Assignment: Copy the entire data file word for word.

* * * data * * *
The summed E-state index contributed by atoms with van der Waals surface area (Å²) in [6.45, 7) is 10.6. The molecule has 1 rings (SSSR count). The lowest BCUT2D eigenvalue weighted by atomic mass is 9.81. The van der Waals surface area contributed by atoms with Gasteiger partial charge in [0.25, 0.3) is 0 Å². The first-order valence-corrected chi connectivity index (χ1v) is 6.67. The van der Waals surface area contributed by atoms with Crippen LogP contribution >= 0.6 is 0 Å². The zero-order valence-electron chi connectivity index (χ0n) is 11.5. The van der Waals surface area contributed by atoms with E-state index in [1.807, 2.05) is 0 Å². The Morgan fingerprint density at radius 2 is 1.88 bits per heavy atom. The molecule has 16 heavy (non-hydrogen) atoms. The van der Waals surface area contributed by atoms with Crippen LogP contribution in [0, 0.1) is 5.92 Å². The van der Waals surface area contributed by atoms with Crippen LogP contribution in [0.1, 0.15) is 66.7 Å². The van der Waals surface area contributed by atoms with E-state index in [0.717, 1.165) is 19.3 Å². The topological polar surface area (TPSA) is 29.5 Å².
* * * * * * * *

The summed E-state index contributed by atoms with van der Waals surface area (Å²) in [6.45, 7) is 10.6. The molecule has 1 rings (SSSR count). The lowest BCUT2D eigenvalue weighted by atomic mass is 9.81. The van der Waals surface area contributed by atoms with Gasteiger partial charge in [0.25, 0.3) is 0 Å². The first-order valence-corrected chi connectivity index (χ1v) is 6.67. The van der Waals surface area contributed by atoms with Crippen LogP contribution >= 0.6 is 0 Å². The zero-order valence-electron chi connectivity index (χ0n) is 11.5. The van der Waals surface area contributed by atoms with E-state index in [1.807, 2.05) is 0 Å². The Morgan fingerprint density at radius 2 is 1.88 bits per heavy atom. The molecule has 16 heavy (non-hydrogen) atoms. The van der Waals surface area contributed by atoms with Crippen LogP contribution in [0, 0.1) is 5.92 Å². The van der Waals surface area contributed by atoms with Crippen LogP contribution in [0.1, 0.15) is 66.7 Å². The van der Waals surface area contributed by atoms with E-state index in [0.717, 1.165) is 19.3 Å². The topological polar surface area (TPSA) is 29.5 Å².